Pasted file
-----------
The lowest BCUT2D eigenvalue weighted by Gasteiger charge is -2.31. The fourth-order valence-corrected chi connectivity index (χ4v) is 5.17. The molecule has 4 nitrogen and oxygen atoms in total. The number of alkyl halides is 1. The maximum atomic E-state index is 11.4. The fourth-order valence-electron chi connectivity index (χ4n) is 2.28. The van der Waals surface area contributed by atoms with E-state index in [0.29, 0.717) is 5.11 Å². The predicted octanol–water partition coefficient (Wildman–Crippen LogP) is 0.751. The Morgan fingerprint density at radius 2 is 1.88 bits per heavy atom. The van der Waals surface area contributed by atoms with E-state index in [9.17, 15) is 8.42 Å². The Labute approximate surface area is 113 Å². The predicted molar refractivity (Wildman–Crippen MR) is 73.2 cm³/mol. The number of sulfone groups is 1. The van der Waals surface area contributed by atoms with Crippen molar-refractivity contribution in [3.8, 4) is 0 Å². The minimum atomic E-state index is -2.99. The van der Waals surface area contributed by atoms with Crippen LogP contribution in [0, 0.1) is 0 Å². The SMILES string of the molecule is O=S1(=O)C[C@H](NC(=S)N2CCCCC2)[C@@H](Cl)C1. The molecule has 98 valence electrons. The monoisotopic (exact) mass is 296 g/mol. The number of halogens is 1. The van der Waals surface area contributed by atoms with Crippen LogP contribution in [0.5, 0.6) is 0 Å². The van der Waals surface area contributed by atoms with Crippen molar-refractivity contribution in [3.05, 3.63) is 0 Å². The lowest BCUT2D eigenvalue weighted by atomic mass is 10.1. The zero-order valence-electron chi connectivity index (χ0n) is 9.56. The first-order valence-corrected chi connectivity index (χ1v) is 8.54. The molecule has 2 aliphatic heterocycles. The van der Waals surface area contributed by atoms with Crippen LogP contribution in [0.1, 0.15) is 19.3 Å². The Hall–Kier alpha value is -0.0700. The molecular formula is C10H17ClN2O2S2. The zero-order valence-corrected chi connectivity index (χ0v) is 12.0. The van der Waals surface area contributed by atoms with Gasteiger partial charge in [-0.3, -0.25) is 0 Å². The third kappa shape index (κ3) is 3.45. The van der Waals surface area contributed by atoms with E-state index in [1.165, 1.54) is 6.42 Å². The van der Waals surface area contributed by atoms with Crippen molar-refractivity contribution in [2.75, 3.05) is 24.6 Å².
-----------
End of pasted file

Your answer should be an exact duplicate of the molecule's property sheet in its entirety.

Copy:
The lowest BCUT2D eigenvalue weighted by Gasteiger charge is -2.31. The fourth-order valence-corrected chi connectivity index (χ4v) is 5.17. The molecule has 4 nitrogen and oxygen atoms in total. The number of alkyl halides is 1. The maximum atomic E-state index is 11.4. The fourth-order valence-electron chi connectivity index (χ4n) is 2.28. The van der Waals surface area contributed by atoms with E-state index in [0.29, 0.717) is 5.11 Å². The predicted octanol–water partition coefficient (Wildman–Crippen LogP) is 0.751. The Morgan fingerprint density at radius 2 is 1.88 bits per heavy atom. The van der Waals surface area contributed by atoms with E-state index in [9.17, 15) is 8.42 Å². The Labute approximate surface area is 113 Å². The predicted molar refractivity (Wildman–Crippen MR) is 73.2 cm³/mol. The number of sulfone groups is 1. The van der Waals surface area contributed by atoms with Crippen molar-refractivity contribution in [3.8, 4) is 0 Å². The minimum atomic E-state index is -2.99. The van der Waals surface area contributed by atoms with Crippen LogP contribution in [0, 0.1) is 0 Å². The SMILES string of the molecule is O=S1(=O)C[C@H](NC(=S)N2CCCCC2)[C@@H](Cl)C1. The molecule has 98 valence electrons. The monoisotopic (exact) mass is 296 g/mol. The number of halogens is 1. The van der Waals surface area contributed by atoms with Crippen LogP contribution in [0.5, 0.6) is 0 Å². The van der Waals surface area contributed by atoms with Crippen molar-refractivity contribution in [3.05, 3.63) is 0 Å². The lowest BCUT2D eigenvalue weighted by atomic mass is 10.1. The zero-order valence-electron chi connectivity index (χ0n) is 9.56. The first-order valence-corrected chi connectivity index (χ1v) is 8.54. The molecule has 2 aliphatic heterocycles. The van der Waals surface area contributed by atoms with Crippen LogP contribution in [0.1, 0.15) is 19.3 Å². The Hall–Kier alpha value is -0.0700. The molecular formula is C10H17ClN2O2S2. The zero-order valence-corrected chi connectivity index (χ0v) is 12.0. The van der Waals surface area contributed by atoms with Gasteiger partial charge in [-0.3, -0.25) is 0 Å². The third kappa shape index (κ3) is 3.45. The van der Waals surface area contributed by atoms with E-state index in [1.165, 1.54) is 6.42 Å². The van der Waals surface area contributed by atoms with Crippen molar-refractivity contribution in [2.75, 3.05) is 24.6 Å².